The US, however, currently has no domestic capacity to manufacture the large titanium castings required for high-performance centrifugal pumps, and this has led to long lead times for new pump components sourced from a foreign controlled supply chain. IperionX’s cheaper, lower-carbon, US-based titanium powders can be used to additively manufacture these specialised titanium pump components. This is expected to provide the US Navy with the capability to significantly reduce lead times for critical parts, increase equipment availability, and sustainably re-shore a critical US titanium metal supply chain.
IperionX is currently producing high-quality titanium metal powders from 100% recycled titanium feedstocks for customer qualification at its titanium production pilot facility in Utah. This titanium production facility has reportedly achieved processing yields approaching 100% from low-grade scrap without the need for blending with high-grade primary titanium metal.
Re-shoring US titanium
IperionX has successfully engaged with the US Navy to detail the company’s plans to sustainably re-shore the US titanium supply chain, that aims to reduce critical titanium component lead times, lower costs, and reduce carbon emissions.
These discussions involved senior leadership in NAVSEA, including the Office of the Chief Engineer for Ship Design, Integration and Naval Engineering, the Shipbuilding Industrial Base Task Force and Program Executive Office – Strategic Submarines. IperionX has also been in discussions with the US Defense Logistics Agency Strategic Materials agency on the potential for recycling titanium scrap inventory for use across the Defense Industrial Base.
In addition, IperionX is collaborating with Naval Air Systems Command to produce flight critical additively manufactured titanium components for Navy aircraft. These discussions build upon IperionX successfully winning the US Air Force Research Laboratory’s titanium recycling Grand Challenge and highlights the importance of sustainably re-shoring a US titanium supply chain for domestic and allied defence industries.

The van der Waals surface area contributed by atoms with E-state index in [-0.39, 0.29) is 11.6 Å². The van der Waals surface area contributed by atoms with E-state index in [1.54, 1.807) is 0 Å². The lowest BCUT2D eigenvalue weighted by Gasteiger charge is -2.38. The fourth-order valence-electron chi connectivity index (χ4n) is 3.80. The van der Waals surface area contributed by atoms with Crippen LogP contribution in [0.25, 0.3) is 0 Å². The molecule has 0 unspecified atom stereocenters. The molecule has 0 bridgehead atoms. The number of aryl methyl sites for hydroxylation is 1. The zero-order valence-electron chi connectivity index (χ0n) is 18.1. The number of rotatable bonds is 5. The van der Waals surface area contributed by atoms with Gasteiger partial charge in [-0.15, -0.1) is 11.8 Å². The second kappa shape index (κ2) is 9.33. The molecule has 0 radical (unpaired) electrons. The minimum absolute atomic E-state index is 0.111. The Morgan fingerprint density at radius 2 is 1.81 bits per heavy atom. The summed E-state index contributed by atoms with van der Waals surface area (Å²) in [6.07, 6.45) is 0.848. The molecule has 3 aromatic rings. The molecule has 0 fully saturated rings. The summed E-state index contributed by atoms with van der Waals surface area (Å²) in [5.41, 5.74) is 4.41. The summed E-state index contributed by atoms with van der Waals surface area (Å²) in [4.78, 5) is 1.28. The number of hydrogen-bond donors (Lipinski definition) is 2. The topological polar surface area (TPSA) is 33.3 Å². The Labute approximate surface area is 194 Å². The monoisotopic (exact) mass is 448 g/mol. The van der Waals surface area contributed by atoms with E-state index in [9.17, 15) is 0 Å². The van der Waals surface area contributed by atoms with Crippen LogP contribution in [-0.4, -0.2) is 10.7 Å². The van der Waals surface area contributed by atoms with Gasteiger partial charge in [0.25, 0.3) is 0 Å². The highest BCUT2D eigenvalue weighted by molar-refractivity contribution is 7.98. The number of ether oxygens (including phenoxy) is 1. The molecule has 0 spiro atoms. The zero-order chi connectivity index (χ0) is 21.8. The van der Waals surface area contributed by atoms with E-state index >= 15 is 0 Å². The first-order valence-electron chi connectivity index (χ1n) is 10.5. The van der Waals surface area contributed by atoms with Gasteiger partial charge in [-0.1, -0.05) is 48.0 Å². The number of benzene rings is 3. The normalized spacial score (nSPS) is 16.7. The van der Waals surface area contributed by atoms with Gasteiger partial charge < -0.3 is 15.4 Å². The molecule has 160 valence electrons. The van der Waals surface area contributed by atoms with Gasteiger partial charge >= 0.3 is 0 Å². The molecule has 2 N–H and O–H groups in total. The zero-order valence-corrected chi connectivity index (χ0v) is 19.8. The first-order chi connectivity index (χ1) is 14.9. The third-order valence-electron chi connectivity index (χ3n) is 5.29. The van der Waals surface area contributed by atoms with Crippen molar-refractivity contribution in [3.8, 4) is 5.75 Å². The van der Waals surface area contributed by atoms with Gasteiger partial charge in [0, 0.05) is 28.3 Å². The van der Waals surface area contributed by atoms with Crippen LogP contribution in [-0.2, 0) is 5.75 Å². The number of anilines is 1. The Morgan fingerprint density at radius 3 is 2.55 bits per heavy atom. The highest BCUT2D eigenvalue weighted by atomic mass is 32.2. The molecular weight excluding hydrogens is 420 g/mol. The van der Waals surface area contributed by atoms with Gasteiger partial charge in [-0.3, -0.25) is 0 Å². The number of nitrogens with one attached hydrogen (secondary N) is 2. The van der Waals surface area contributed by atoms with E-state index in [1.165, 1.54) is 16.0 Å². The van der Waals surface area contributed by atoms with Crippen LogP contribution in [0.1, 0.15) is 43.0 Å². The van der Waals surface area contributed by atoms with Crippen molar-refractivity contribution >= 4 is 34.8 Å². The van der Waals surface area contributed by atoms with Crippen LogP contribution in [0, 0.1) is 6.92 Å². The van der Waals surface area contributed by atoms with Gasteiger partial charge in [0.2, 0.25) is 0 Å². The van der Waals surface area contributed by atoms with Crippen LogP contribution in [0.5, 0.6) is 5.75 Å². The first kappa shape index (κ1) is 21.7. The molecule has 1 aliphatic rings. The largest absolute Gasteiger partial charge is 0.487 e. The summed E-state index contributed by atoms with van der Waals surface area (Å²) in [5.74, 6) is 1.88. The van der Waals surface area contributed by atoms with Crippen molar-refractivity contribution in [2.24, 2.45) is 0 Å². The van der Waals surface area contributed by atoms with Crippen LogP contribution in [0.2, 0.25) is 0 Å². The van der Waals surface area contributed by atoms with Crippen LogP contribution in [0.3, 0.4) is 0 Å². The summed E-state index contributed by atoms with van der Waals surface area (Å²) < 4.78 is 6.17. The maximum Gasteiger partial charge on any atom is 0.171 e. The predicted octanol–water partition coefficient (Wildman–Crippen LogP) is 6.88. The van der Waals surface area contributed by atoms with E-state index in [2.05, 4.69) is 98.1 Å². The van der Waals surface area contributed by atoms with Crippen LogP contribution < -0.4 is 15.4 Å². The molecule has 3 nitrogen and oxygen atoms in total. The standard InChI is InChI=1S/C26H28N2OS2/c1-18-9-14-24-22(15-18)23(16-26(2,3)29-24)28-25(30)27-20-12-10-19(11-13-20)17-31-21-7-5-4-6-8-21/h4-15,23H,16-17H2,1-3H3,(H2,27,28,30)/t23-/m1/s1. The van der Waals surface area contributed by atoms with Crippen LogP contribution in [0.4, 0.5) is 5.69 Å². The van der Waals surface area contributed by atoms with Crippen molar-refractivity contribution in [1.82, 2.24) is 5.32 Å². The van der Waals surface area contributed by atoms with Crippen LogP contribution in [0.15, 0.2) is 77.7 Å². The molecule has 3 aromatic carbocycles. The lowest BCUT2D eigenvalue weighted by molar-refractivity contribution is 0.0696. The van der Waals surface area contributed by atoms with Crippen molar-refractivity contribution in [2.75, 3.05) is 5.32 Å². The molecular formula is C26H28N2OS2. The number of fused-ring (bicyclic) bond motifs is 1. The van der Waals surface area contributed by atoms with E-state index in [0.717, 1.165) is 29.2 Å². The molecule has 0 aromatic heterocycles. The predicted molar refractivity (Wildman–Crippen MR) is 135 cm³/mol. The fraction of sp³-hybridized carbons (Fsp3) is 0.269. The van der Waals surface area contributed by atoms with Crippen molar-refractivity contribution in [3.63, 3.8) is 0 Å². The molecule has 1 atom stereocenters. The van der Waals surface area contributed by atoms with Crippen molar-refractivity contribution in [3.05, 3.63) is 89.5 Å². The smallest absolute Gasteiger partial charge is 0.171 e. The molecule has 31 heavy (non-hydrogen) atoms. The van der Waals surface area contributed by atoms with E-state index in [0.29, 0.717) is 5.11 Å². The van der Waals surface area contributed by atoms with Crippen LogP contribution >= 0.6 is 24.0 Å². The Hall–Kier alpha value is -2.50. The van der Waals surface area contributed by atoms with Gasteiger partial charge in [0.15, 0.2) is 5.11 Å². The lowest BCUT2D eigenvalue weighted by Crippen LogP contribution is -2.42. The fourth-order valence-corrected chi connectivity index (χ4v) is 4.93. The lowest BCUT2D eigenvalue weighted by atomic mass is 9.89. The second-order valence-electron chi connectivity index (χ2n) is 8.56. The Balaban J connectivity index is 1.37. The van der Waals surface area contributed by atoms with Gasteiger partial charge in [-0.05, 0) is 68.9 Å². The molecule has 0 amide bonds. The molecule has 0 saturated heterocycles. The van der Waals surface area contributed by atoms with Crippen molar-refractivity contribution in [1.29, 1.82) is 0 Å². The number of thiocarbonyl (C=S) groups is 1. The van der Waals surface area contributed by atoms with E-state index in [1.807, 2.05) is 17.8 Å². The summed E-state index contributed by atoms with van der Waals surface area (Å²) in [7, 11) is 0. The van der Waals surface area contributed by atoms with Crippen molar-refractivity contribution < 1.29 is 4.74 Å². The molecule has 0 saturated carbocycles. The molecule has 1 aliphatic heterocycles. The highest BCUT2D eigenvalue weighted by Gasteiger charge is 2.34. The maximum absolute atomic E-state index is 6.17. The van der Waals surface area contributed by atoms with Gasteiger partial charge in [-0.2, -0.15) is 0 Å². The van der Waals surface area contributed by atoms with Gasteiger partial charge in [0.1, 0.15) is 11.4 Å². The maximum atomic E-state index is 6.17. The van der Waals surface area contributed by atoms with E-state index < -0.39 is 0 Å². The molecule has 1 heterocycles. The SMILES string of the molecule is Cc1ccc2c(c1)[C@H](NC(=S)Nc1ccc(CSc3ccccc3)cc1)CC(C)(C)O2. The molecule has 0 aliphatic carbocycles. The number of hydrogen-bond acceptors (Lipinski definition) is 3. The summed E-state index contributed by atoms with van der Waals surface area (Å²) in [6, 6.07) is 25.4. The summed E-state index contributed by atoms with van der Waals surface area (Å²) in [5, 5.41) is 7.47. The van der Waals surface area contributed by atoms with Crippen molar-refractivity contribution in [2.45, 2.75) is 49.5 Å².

NAVSEA has publicly stated targets to develop technical standards for additive manufactured components to increase operational readiness. These aim to manufacture obsolete and long-lead time components, and also enhance defence capabilities by manufacturing unique component designs not otherwise possible. Importantly, the current lead time for large, specialised titanium castings is approximately one to two years, compared to one to three months when manufactured with titanium powders via Additive Manufacturing.
“Our partnership with Carver is another important milestone for the rapid commercialisation of IperionX’s breakthrough titanium technologies,” stated Anastasios (Taso) Arima, IperionX CEO. “These patented technologies can efficiently recycle domestic titanium scrap metal at lower cost than existing processes, and this high-quality titanium metal can be used for a range of manufacturing technologies, including Additive Manufacturing. We look forward to working closely with Carver to rapidly prototype and deploy titanium components for a wide range of centrifugal pump applications in US Navy platforms.”